Mr Chia adds: “The machines are not meant to replace humans, but to make jobs simpler and create a less stressful environment. And everyone who comes to work with us comes with a clean slate.”

    Where: Punggol Park, 97 Hougang Avenue 8
    Opening hours:
    5pm – 12am (Mondays to Thursdays), 5pm – 1am (Fridays and Saturdays) and 5 – 11pm (Sundays)

    (Photo: The Straits Times)

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  • Flour Power 
    2 / 7 Flour Power 

    This bakery hires people with special needs and teaches them skills such as baking, packing and customer service.

    Flour Power sells a variety of cakes, quiches, cupcakes and tarts.

    Where: 01-01 PSL Building, 156 MacPherson Road
    Opening hours: 10am – 4pm (weekdays), closed on weekends
    Visit flourpower.com.sg

    Related: 10 must-try stalls at the new hipster Yishun Park Hawker Centre

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  • Garcons 
    3 / 7 Garcons 

    Founded in 2015, Garcons serves affordable French cuisine at three outlets. About a third of its staff are ex-offenders and youth-at-risk.

    Its latest outlet opened in Tanjong Katong Road and is the first under the brand to serve brunch alongside its signature dishes.

    There are four Garcons outlets islandwide. You can find Garcons at Tanjong Katong, Savourworld, JTC LaunchPad@One-North, and The Pinnacle.

    Opening hours vary at each outlet.

    Visit www.garcons.sg

    (Photo: Facebook/Garcons)

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  • Pope Jai 
    4 / 7 Pope Jai 

    The social enterprise provides training and creates employment opportunities for beneficiaries such as those with special needs, youth-at-risk, the hard-of-hearing or those with hearing or physical disabilities.

    It runs a Thai restaurant called Pope Jai Thai as a platform to work with the beneficiaries and to raise social awareness.

    Where: 03-03 Scape, 2 Orchard Link
    Opening hours: 12pm – 10pm daily
    Visit www.facebook.com/Popejaithai

    Related: 5 must-try stalls at the bigger Malaysia Boleh! food court at Jurong Point

    (Photo: Facebook/Pope Jai Thai)

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  • Really Good Goods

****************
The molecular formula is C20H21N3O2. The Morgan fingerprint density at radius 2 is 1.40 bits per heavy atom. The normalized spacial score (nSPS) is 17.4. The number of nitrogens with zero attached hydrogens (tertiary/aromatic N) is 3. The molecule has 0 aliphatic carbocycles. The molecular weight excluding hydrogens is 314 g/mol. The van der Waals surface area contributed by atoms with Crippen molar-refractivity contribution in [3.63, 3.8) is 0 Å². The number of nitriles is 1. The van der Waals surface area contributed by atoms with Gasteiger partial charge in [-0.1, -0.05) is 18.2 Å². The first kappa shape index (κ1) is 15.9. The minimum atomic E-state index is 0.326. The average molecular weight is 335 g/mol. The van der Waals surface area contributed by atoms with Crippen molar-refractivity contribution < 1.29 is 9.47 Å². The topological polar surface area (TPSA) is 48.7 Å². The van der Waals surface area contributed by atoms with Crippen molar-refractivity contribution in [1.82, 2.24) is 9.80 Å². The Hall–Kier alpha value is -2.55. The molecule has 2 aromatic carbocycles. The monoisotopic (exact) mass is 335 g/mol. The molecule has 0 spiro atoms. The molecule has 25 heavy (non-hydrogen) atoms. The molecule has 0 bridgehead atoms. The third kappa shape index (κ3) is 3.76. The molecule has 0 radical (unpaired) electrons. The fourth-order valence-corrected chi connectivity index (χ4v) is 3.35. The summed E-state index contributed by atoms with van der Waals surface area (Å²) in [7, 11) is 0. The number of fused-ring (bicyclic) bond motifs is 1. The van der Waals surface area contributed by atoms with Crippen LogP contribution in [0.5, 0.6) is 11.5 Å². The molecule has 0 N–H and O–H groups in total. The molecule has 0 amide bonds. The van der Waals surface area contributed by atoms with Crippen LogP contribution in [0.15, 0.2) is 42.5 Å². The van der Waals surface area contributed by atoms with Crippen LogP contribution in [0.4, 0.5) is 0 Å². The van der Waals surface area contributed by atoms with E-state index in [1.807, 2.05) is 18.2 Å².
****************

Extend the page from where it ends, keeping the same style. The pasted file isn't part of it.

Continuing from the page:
5 / 7 Really Good Goods 

    This is an online marketplace that sells food products produced by social enterprises in the region.

    One of its products is socially conscious coffee from Timor Leste. The coffee beans are roasted by social enterprise Bettr Barista.

    All profits from the coffee sales go to a school building fund for a Methodist school in Dili, Timor Leste. Prices start at $18 for 250g of single-origin coffee.

    Really Good Goods products also retail at OTC Cafe at the National Library, and Santa’s Workshop @ The South Pole by South Beach and The Local People from Dec 15 to 17, 12pm – 10pm.

    Visit www.reallygoodgoods.com.sg

    (Photo: Facebook/Really Good Goods)

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  • Bettr Barista
    6 / 7 Bettr Barista

    Bettr Barista Coffee Academy, founded in 2011, was named Social Enterprise of the Year – taking top honours at the 2017 President’s Challenge Social Enterprise Award ceremony last week.

    So far, the firm has helped 70 women and youth by training them to be baristas.

    Bettr Barista has many outlets islandwide, such as 04-01 (Coffee Academy), 9 Harrison Road; B1-25 Plaza Singapura (DBS), 68 Orchard Road; and Level 1 Income Centre, 75 Bras Basah Road.

    Opening hours vary for each outlet.

    Visit www.bettrbarista.com

    (Photo: The Straits Times)

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  • New Rasa Singapura 
    7 / 7 New Rasa Singapura 

    The restaurant specialises in local hawker delights and its employees include people with physical or intellectual disabilities, recovering stroke patients and mature vulnerable individuals.

    Where: B1-02 Tanglin Post Office, 56 Tanglin Road
    Opening hours:

    A version of this article first appeared on The Straits Times.

    (Photo: The Straits Times)